How BlackBerry Is Looking To Better Monetize Its Patents

by Trefis Team
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Last week, BlackBerry (NASDAQ:BBRY) said that it had entered into an agreement with Teletry, a unit of patent licensing company Marconi Group, to sub-license its patents to global smartphone vendors. While BlackBerry says that it would own its patents, while continuing to operate its own licensing program outside of the sub-licensing agreement, the company could still see better monetization of its patent assets. Below we take a look at what the deal could mean for BlackBerry’s business.

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Deal Could Allow BlackBerry To Focus On New Monetization Avenues

BlackBerry has a significant amount of intellectual property that relates to technologies including core wireless communications, operating systems, networking infrastructure and cybersecurity. Besides the mobile phone industry, many of the company’s roughly 40,000 patents are geared towards areas such as secure communications and the Internet of Things. It’s possible that the new agreement will help BlackBerry to focus on expanding into new markets for patent licensing, while Teletry pursues new deals with smartphone vendors across the globe. Although BlackBerry has noted that it has about 80 people working in its internal patent licensing unit, the company has seen many high-profile departures recently, and the agreement could limit the company’s need to expand its headcount.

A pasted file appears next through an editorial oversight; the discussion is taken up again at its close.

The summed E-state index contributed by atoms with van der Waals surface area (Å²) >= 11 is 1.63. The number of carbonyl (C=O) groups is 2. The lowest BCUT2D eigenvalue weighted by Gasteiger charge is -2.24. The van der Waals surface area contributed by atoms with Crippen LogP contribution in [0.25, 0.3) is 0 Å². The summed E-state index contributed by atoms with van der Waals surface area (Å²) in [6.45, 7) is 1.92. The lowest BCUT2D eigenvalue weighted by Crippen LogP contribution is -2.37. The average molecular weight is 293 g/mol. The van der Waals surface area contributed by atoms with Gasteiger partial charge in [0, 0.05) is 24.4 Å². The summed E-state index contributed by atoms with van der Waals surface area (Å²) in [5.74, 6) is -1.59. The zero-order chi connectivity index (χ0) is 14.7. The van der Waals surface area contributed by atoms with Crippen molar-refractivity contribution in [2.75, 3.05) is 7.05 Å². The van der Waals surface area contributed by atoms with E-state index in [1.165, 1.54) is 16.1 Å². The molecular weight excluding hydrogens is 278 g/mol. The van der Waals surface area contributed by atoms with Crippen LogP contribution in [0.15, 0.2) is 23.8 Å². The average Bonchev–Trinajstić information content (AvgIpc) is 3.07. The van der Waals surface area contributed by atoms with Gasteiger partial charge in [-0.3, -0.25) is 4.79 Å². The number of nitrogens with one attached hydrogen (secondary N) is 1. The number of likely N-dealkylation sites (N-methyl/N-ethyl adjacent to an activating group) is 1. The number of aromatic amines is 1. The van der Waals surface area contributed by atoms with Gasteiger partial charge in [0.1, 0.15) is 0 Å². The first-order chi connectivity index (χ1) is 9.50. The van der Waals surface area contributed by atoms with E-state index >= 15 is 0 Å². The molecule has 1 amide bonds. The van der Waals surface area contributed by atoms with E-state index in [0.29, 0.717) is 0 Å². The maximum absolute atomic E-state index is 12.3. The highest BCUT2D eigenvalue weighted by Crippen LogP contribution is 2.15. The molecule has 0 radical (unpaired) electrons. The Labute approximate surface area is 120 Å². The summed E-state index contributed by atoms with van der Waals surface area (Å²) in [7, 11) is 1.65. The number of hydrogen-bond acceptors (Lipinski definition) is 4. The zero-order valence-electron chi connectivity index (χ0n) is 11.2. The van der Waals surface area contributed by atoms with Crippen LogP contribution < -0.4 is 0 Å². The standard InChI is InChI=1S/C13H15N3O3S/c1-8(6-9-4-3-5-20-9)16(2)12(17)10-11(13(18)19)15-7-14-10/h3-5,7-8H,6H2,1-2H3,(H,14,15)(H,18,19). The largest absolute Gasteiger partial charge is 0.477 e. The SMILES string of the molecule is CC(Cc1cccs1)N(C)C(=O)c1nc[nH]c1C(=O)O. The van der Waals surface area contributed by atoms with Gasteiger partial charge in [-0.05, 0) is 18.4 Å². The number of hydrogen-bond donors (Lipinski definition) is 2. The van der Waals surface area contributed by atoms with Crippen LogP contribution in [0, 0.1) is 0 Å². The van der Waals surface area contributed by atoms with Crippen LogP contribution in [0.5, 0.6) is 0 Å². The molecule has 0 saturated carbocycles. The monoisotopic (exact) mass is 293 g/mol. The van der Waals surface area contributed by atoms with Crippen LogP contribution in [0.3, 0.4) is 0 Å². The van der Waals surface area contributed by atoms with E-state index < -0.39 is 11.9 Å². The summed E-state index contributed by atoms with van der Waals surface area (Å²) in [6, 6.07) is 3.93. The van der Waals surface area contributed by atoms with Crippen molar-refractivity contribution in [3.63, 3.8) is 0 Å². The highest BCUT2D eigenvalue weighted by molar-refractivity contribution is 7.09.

Licensing Revenues Have Been Volatile

The licensing business is very valuable to BlackBerry, as the revenue it books is likely to translate almost entirely into profit, given the limited marginal costs. This could be crucial to BlackBerry’s overall profitability, given that it has exited the handset unit, with revenues from the high-margin service access fee business also trending towards zero. However, revenues from patent licensing have been lumpy. For instance, BlackBerry has outlined about $100 million or so in IP revenue for FY’18. However, the company has already booked about $88 million in revenues in this segment over the first half of the fiscal year alone, driven by licensing deals with Ford, Blue, and Timex. This implies that revenues could decline to just $12 million over the second half of FY’18. However, by outsourcing the smartphone licensing business to Teletry, BlackBerry could potentially improve the stability of its revenues.

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